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Thread: Is this legal?

  1. #1
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    Is this legal?

    Hi folks!

    I came around a construct that works, but is a bit strange, to put it mildly. I was wondering if it is legal. I didn't dive into the Standard -- I didn't have the time... Here it is:
    Code:
    template <typename T>
    class A {/*...*/};
    
    class B:public A<B> {/*...*/};
    If you wonder what that's good for: 'A' implements common operations on a container which contains pointer-to-members of B. Sort fo hard to explain. I wasn't able to find a reason why this shouldn't work. OTOH it really doesn't look very healthy...

    Looking forward to reding your comments...
    Gabriel, CodeGuru moderator

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  2. #2
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    Re: Is this legal?

    I really think that it is legal.
    B is implicitly partially declared like in a "class B;" statement when the compiler encounters "class B: ....", and a template can perfectly use a partially declared class if it just uses pointers to that class. Of course if the template uses class values (instead of pointers or references), it will generate a compiler error : "class B is not entirely defined at this position and its size is unknown" or something like that.

  3. #3
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    Re: Is this legal?

    This is the "Curiously Recurring Template Pattern" (see here, for example).

    This pattern is used quite extensively in Microsoft's ATL (or it was when I last used it about three years ago).
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    --
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  4. #4
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    Re: Is this legal?

    This is used extensively in ATL. The basic idea is to "aggregate functionality" without using virtual functions. The thing is that in the base class you'll define some functions in the following way:
    Code:
    void A::func(int param)
    {
      // Do something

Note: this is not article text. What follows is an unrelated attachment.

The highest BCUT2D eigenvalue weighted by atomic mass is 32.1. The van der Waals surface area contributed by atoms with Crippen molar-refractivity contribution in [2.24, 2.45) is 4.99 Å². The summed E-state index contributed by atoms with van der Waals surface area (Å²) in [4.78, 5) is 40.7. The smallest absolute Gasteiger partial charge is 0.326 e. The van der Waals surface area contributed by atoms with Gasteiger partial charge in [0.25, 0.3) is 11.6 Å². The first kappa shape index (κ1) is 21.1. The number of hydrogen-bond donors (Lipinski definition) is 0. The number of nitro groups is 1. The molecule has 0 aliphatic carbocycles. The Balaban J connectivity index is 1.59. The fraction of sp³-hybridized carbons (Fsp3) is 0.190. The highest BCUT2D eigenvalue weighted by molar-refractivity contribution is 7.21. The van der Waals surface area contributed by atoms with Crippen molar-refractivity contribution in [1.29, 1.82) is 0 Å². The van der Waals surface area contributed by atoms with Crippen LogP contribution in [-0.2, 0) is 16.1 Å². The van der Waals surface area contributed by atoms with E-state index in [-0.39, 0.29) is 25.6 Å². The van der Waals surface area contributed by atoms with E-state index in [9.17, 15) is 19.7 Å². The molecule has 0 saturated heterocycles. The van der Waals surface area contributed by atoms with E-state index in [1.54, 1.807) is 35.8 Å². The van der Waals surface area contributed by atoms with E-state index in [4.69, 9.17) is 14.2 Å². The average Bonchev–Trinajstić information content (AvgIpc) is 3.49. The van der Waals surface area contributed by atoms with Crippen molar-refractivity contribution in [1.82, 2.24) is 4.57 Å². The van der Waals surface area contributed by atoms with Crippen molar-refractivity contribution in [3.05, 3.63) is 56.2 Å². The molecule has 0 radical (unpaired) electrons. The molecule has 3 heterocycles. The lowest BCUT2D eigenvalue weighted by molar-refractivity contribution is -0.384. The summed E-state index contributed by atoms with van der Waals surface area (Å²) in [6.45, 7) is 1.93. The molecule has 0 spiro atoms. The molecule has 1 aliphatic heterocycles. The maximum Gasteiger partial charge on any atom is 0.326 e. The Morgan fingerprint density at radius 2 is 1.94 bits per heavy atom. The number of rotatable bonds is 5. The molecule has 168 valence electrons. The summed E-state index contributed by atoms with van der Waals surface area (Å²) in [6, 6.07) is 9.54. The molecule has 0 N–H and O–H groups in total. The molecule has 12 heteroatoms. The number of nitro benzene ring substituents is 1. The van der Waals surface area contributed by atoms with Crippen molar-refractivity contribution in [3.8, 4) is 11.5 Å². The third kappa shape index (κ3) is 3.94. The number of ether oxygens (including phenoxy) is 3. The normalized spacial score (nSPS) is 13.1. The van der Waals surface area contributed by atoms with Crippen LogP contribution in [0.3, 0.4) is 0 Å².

// Now we need to call a "compile-time virtual function"
      T *p = static_cast<T *>(this);
      p->somefunction(param);
    }
    There is an article by Zeeshan here which goes into a bit more depth.

    Basically it's a bit faster than runtime polymorphism as used in MFC for example. I've used ATL so much that I don't think it's unhealthy but I can understand why you find it strange.
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  5. #5
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    Re: Is this legal?

    Another example might be to implement intrusive reference counting:
    Code:
     template <class T>
     class refcounted
     {
     protected:
     	friend class SmartPointer<T>;
     
     	void AddRef() { ++count_; }
     	void Release()
     	{
     		if (--refcount == 0)
     			delete this;
     	}
     	refcounted() : count_(0) {}
     	virtual ~refcounted() {}
     
     private:
     	int count_;
     };
     
     class myclass : public refcounted<myclass> {}
    This allows SmartPointer or the derived class to access AddRef and Release, but not any other types. Note also that SmartPointer<U> can't muck about with a T, either.
    Correct is better than fast. Simple is better than complex. Clear is better than cute. Safe is better than insecure.
    --
    Sutter and Alexandrescu, C++ Coding Standards

    Programs must be written for people to read, and only incidentally for machines to execute.

    --
    Harold Abelson and Gerald Jay Sussman

    The cheapest, fastest and most reliable components of a computer system are those that aren't there.
    -- Gordon Bell


  6. #6
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    Re: Is this legal?

    Thanks for your comments, people.

    So I just re-invented the wheel, it seems
    Gabriel, CodeGuru moderator

    Forever trusting who we are
    And nothing else matters
    - Metallica

    Learn about the advantages of std::vector.

  7. #7
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    Re: Is this legal?

    And it's fine when T is always a full concrete class.

    When T is part of a hierarchy, you can get a problem as an A<Derived> is not derived from an A<Base>, but your class will derive separately from both and you may get ambiguities.

    You might also decide to create a complete base thus ABase from which all the A<T> derive. Now it's true that A<Derived> and A<Base> both derive from ABase but you have the inheritance diamond, so you'll need to derive A<T> virtual from ABase.

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